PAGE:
The town of Wausau in Florida is a quiet pocket of the state with a full-time population of fewer than 400 people. But during the first weekend of August, thousands of visitors pour into the town to celebrate a local hero: the possum.
Wausau is home to more possums than humans, and is the “Possum Capital” of the world. The furry marsupials have lived in the region for more than a century and were a crucial source of food during times of hardship like the Great Depression. Their meat was often the only available protein, and the people of Wausau have never forgotten that.
(It’s worth noting that that “possum” is the colloquial term many Americans use to refer to Virginia opossums. There actually aren’t any possums in North America. They are found in Australia and are very distant relatives of opossums—they are actually more closely related to kangaroos.)
In 1982, a resolution was passed to recognize the first Saturday of August as the state’s Possum Day, which has become an iconic annual celebration. A possum parade, an auction, and a contest to crown a Possum King and Queen are some of the most popular events. Politicians have often participated and even made appearances with the favored furry creatures in an attempt to win over locals.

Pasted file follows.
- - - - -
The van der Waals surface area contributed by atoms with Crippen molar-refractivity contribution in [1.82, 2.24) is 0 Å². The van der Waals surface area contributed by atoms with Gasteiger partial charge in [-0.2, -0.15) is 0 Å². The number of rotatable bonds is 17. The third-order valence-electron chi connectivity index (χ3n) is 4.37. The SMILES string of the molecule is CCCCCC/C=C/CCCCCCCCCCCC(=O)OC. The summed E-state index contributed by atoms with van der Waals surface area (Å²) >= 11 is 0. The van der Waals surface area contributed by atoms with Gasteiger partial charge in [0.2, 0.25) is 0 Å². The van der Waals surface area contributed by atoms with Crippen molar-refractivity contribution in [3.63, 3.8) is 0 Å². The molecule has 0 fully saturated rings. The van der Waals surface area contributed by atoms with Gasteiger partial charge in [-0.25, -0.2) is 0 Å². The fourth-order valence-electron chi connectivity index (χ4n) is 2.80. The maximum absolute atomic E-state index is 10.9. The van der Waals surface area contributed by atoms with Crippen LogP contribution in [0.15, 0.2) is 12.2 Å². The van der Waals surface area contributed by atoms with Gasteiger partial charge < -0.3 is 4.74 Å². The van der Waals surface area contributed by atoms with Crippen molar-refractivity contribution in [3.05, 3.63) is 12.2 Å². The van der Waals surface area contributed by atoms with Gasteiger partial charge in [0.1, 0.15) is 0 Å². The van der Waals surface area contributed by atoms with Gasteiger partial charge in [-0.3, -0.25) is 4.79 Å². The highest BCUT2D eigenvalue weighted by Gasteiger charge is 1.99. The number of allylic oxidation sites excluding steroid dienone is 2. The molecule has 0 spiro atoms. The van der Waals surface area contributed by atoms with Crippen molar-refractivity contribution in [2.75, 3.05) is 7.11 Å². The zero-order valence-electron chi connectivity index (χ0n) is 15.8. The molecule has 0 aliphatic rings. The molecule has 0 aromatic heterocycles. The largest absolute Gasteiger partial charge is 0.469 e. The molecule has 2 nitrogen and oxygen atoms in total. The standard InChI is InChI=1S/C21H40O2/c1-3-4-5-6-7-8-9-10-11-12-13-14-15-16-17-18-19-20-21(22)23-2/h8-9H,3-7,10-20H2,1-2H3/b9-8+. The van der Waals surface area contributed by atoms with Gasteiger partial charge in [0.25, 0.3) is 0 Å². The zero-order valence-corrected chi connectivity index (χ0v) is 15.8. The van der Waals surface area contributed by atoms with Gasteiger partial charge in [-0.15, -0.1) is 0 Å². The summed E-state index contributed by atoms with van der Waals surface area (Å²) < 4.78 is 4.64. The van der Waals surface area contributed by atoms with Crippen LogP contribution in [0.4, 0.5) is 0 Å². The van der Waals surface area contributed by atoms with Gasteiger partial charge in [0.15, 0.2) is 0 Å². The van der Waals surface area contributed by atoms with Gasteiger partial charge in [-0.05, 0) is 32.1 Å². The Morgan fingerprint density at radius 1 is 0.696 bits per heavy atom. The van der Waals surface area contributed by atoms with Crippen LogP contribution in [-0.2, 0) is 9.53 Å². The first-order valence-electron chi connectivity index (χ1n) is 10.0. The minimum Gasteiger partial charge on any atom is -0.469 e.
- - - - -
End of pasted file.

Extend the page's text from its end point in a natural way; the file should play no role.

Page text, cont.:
A permanent tribute to the possum is seen in the form of a 12-foot monument, built also in 1982. It is engraved with the words, “Erected in grateful recognition of the role the North American possum, a magnificent survivor of the marsupial family pre-dating the ages of the mastodon and the dinosaur has played in furnishing both food and fur for the early settlers and their successors. Their presence here has provided a source of nutritious and flavorful food in normal times and has been important aid to human survival in times of distress and critical need.”